When deer smell danger or something foreign to them they often "blow" making a loud noise caused by the rapid expulsion of air through their nostrils. This serves two purposes. The first being that it clears all the current scent particles out of the deer's olfactory receptors so it can perceive only the new scents it's now trying to take. This can make a more clear "picture" for the deer to decipher what it's actually smelling or trying to smell. This helps the animal to determine what danger might be near. The second purpose is to send out an audible alert so other deer in the area that might be upwind know something is up and they should be on alert.
The deer continued to blow about 10 times and then it thundered off into the unknown. I'm guessing it was a crafty old doe. Usually a buck won't repeatedly blow when it smells danger. It will either blow once and explode out of sight or it won't blow at all and just slink away with out it's presence ever being reveled.
Dejected by being busted, I climbed out of my tree and packed up my gear for the walk out into the darkness.
The conditions were identical to the prior day. Snow was still on all the trees and the temperatures remained in the mid 20's. I sat through the day with the only activity being the squirrels, chickadees and tiny creepers that amuse me by scooting themselves up trees while looking for a meal.
Close to dusk I suddenly seen a deer materialize off to my side. It was a large doe. It quickly slipped behind some trees and I slowly started to move to face it's direction. Following the doe was a yearling and as I looked past the young deer, I seen another set of legs approaching through the branches. I was hoping it was a buck on the trail of the two other deer. I slowly started to get into a shooting position. I needed to make smooth but deliberate movements. If the third deer was a buck I would only have a couple of seconds to acquire a shot if the deer followed the same path as the other two. Just as I was setting up for a possible shot and before the third deer came into the opening, the doe that was the first in line popped out from behind the trees it passed. It must have caught my movement as I was reading for a shot on the third deer and it spooked. It ran off taking the third, mystery deer with it. All I could see were it's legs vacating the area.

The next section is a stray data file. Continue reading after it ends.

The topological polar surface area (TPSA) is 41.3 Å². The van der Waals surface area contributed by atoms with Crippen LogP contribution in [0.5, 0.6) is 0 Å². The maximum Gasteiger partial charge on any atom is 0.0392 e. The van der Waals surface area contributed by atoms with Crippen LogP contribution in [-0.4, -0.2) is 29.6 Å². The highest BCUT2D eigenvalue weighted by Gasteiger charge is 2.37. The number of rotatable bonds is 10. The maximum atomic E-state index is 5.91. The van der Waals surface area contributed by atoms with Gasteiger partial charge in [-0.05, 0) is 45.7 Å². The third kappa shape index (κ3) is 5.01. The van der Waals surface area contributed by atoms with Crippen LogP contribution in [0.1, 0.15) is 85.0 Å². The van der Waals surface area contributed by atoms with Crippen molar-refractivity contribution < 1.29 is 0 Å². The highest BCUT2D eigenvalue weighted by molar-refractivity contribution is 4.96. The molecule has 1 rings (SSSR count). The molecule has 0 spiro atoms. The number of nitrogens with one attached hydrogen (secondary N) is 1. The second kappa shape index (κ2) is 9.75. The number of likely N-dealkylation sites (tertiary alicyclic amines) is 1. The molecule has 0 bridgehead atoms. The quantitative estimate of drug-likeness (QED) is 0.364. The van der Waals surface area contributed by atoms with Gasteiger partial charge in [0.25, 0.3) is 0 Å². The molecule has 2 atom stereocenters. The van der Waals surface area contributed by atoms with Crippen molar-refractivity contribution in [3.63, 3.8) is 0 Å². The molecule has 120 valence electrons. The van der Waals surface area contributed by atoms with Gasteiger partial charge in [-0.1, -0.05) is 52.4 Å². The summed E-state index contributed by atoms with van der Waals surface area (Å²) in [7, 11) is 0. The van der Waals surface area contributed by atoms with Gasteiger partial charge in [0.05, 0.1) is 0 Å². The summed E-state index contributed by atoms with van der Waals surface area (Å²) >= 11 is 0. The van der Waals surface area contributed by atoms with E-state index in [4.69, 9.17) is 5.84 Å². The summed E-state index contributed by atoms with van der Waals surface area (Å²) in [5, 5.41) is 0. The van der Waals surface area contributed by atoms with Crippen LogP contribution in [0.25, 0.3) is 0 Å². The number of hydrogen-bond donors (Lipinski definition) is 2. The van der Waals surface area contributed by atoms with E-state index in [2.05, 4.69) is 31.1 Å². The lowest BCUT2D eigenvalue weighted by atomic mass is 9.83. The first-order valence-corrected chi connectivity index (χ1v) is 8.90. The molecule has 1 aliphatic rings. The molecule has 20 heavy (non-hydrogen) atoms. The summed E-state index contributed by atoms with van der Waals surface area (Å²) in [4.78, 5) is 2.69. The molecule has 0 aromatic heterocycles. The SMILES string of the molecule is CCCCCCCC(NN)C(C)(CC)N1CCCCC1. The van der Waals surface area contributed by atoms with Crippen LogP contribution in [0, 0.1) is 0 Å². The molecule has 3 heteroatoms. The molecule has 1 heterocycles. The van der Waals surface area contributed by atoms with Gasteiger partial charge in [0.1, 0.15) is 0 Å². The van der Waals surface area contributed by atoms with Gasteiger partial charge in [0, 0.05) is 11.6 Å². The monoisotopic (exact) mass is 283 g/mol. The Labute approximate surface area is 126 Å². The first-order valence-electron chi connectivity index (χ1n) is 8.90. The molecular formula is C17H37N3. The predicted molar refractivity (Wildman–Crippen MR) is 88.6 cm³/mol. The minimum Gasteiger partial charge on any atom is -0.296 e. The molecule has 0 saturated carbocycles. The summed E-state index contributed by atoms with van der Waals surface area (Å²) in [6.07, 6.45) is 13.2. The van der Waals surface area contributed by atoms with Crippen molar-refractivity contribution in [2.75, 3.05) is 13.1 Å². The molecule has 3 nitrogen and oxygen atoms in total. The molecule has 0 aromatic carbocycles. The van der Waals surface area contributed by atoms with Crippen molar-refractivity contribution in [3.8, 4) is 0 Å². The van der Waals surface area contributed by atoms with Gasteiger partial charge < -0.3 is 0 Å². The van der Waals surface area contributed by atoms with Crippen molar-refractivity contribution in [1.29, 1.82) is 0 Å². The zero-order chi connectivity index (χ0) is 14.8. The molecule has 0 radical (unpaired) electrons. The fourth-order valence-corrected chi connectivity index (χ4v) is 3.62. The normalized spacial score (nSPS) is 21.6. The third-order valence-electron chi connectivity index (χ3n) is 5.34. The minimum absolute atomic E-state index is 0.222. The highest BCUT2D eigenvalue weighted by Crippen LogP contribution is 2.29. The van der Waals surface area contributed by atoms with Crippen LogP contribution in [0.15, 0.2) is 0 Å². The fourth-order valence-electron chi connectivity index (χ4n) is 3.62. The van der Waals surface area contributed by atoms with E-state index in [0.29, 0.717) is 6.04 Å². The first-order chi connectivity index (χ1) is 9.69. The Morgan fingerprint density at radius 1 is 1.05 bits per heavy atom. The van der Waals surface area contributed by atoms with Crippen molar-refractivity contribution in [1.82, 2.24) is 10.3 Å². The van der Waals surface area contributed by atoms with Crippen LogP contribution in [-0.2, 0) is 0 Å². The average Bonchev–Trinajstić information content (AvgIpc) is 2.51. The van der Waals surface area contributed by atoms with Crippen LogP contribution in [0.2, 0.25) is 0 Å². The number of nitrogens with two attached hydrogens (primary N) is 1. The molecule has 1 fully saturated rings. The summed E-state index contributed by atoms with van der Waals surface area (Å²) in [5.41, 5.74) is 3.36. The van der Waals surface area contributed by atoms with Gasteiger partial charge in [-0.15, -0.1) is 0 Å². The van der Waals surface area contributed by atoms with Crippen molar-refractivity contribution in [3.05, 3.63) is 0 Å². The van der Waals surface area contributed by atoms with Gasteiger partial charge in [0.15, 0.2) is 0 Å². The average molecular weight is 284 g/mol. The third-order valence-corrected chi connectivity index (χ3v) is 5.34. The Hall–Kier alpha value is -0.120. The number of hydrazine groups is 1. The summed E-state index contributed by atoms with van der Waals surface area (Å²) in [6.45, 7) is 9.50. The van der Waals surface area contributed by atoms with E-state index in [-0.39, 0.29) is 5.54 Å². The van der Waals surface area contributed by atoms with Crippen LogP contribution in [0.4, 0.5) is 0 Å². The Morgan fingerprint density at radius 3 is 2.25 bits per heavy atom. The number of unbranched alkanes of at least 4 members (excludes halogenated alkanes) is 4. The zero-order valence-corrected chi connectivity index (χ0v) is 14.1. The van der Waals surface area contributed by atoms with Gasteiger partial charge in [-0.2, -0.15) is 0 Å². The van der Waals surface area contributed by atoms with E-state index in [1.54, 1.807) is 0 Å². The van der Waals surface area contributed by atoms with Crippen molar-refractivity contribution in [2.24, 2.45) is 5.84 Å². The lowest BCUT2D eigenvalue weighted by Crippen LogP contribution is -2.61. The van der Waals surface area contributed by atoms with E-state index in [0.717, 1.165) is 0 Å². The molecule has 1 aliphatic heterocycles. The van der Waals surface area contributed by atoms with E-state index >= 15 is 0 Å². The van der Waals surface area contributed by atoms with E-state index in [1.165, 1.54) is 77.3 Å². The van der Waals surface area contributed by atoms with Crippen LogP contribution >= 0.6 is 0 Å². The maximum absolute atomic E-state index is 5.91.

Some times you don't know what the right move should be. If you wait too long and be too still you may miss the only window of opportunity you might have at a shot due to not reacting in time. If you move too fast or too soon you could give your position away thus ending any chance before it ever presents it's self. These decisions all have to be made in a split second while under pressure. This was one of those scenarios that didn't have a clear answer. Either way I cut it, I was taking a risk by choosing either choice.
With the deer now gone I was cursing myself for blowing another possible opportunity. I sat silently, hoping something else would show up before dark.
About 45 minutes later and just before the light started to fade, another deer materialized out of nowhere into the opening I was watching. It was a large doe followed by a yearling button buck. I was trying to think if the yearling I had seen earlier was a button buck (yearling buck) but I could not recall, or didn't pay attention due to the presence of the third mystery deer. I had a feeling these were part of the same group that spooked out earlier but I could not be sure. I sat ready with anticipation. The two deer milled about browsing in the opening I was watching. A few minutes later I detected movement to the north and a third doe entered the mix. They all walked around browsing and they were extremely jumpy. Any little bit of snow that fell off of a branch with cause them to flinch and would stop and jump at the sight of any squirrel that would happen by. They were very paranoid. Just before darkness settled in I practiced moving slow to mimic the movements of taking a shot on one of the deer. I painstaking went through the motions of raising and aiming my rifle at one of the does. They were close. Only 16 yards away and the air was dead still. One sensed my movement and ran a few steps and stopped but I was able to acquire both deer in my scope and considered the practice run to be a success. The deer left and it was time for me to leave also.
My first few days hunting in Michigan were now over. I left for the time being so I could hunt the opening first few days of the Wisconsin season, which happened to start the following day. If there was more deer activity at my Michigan stand I probably would have stayed on a little while longer. No Buck so far. We'll see where the next hunt leads.